Photo by Carlos Jasso/Reuters.

5. Because the economic crisis is so widespread, skipping meals is the new norm.

This student remembered each simple meal in great detail.

"I had plantain and egg with butter for breakfast, for lunch I had soup or pasta with butter, for dinner on one day I had bread, on another plantain and meat, and on one day we had nothing."

Photo by Carlos Jasso/Reuters.

As sad and worrisome as the economic crisis and its effects are, there are people in place to help.

The Venezuelan government continues to block humanitarian aid from foreign NGOs from entering the country. It's unclear why President Nicolás Maduro has taken these drastic measures, but some suggest it's an attempt to hide his country's dire state of affairs.

However, there are easy ways to assist kids and families in need.

Connect with groups like Humanitarian Aid for Venezuela or The Borgen Project, both of which work to fight extreme poverty. You can volunteer for The Borgen Project right from your couch, as the nonprofit offers multiple telecommute volunteer opportunities.

And get social. Outside pressure and media attention on the government could force chance and help resolve this crisis. Tweet, talk, read, share, and signal-boost local voices.

No matter where we are, we can all do our part to give kids everywhere a fair shot.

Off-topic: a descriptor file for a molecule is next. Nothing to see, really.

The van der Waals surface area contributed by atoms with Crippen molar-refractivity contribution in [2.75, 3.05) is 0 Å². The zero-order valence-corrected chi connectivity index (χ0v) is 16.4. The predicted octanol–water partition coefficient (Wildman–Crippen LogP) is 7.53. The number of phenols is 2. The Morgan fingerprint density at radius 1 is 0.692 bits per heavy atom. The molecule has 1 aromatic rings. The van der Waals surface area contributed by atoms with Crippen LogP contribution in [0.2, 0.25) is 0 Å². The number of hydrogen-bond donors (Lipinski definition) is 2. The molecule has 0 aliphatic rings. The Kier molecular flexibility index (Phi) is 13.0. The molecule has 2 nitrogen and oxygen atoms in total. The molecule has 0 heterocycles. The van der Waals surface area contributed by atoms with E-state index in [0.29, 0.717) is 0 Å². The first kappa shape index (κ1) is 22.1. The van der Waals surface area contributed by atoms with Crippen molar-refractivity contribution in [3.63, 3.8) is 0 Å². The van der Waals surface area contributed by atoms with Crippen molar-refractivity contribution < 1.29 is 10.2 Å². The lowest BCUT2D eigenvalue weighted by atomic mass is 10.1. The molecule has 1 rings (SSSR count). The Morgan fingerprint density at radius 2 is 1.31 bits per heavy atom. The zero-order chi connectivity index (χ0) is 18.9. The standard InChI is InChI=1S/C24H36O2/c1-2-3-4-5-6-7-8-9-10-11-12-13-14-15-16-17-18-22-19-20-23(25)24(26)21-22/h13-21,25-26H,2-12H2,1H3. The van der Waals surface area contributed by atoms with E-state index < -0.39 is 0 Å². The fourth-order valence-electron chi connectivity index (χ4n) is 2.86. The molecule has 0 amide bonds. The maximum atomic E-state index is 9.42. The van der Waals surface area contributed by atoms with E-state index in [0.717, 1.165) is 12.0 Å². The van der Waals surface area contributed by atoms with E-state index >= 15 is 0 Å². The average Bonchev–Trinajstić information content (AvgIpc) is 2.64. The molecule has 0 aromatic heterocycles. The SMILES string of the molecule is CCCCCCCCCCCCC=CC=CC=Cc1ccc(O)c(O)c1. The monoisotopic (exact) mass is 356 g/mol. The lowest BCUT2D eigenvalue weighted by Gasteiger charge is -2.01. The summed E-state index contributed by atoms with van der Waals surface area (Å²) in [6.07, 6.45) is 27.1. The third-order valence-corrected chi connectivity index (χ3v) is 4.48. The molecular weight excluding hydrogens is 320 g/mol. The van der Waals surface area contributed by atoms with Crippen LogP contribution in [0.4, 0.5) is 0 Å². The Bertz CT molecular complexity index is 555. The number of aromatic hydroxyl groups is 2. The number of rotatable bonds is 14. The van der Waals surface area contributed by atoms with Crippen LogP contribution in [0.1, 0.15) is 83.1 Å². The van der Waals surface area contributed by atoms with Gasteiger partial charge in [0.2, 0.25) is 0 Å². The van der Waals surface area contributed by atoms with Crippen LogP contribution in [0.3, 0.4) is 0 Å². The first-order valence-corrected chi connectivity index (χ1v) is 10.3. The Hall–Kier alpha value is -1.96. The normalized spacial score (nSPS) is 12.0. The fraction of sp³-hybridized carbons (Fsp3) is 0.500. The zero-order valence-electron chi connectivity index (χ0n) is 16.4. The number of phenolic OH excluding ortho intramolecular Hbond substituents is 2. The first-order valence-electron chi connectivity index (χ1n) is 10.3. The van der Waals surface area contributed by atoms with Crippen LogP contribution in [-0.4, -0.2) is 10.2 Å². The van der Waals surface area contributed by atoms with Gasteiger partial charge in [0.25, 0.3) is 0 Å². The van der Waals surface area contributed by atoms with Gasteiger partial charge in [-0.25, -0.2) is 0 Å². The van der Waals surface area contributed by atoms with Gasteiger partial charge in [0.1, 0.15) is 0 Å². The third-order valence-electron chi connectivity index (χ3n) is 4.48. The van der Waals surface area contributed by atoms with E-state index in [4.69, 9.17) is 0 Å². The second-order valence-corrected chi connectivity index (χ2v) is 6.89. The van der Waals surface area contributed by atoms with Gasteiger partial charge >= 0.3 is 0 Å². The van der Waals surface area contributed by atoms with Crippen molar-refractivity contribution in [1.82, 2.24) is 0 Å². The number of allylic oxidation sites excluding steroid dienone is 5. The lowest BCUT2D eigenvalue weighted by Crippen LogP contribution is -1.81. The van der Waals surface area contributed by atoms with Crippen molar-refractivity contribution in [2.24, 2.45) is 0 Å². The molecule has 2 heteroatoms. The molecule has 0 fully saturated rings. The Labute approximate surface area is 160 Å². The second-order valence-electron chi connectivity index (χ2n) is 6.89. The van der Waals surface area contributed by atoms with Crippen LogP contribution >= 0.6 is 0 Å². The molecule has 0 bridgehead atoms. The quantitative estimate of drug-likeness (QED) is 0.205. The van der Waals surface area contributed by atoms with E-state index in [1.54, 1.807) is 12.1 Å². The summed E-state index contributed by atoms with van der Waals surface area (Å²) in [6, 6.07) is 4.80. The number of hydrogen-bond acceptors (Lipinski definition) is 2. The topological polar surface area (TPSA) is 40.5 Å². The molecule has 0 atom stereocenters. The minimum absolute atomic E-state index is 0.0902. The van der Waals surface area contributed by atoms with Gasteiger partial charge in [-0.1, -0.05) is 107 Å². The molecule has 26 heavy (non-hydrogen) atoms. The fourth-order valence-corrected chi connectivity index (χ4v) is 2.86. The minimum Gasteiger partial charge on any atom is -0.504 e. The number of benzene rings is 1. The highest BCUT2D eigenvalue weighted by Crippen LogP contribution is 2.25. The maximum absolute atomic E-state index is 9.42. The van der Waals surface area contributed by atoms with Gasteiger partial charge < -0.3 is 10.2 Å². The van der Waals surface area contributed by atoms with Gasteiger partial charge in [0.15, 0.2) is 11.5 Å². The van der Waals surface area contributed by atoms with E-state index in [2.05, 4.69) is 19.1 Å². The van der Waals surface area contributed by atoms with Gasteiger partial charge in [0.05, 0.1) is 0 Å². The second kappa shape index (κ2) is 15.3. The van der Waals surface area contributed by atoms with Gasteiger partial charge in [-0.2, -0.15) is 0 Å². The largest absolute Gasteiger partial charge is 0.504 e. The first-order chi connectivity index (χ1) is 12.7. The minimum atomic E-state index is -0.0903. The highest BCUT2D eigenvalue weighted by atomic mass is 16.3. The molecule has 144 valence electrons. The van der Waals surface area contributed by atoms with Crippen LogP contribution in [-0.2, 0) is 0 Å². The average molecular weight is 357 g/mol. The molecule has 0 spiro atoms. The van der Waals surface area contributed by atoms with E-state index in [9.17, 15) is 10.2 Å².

Venezuelans cross from San Antonio del Táchira, Venezuela, to Cúcuta, Colombia, to take advantage of the 12-hour border opening to buy food and medicine. Photo by Schneyder Mendoza/AFP/Getty Images.

Courtesy of Amita Swadhin
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In 2016, Amita Swadhin, a child of two immigrant parents from India, founded Mirror Memoirs to help combat rape culture. The national storytelling and organizing project is dedicated to sharing the stories of LGBTQIA+ Black, indigenous people, and people of color who survived child sexual abuse.

"Whether or not you are a survivor, 100% of us are raised in rape culture. It's the water that we're swimming in. But just as fish don't know they are in water, because it's just the world around them that they've always been in, people (and especially those who aren't survivors) may need some help actually seeing it," they add.

"Mirror Memoirs attempts to be the dye that helps everyone understand the reality of rape culture."

Amita built the idea for Mirror Memoirs from a theater project called "Undesirable Elements: Secret Survivors" that featured their story and those of four other survivors in New York City, as well as a documentary film and educational toolkit based on the project.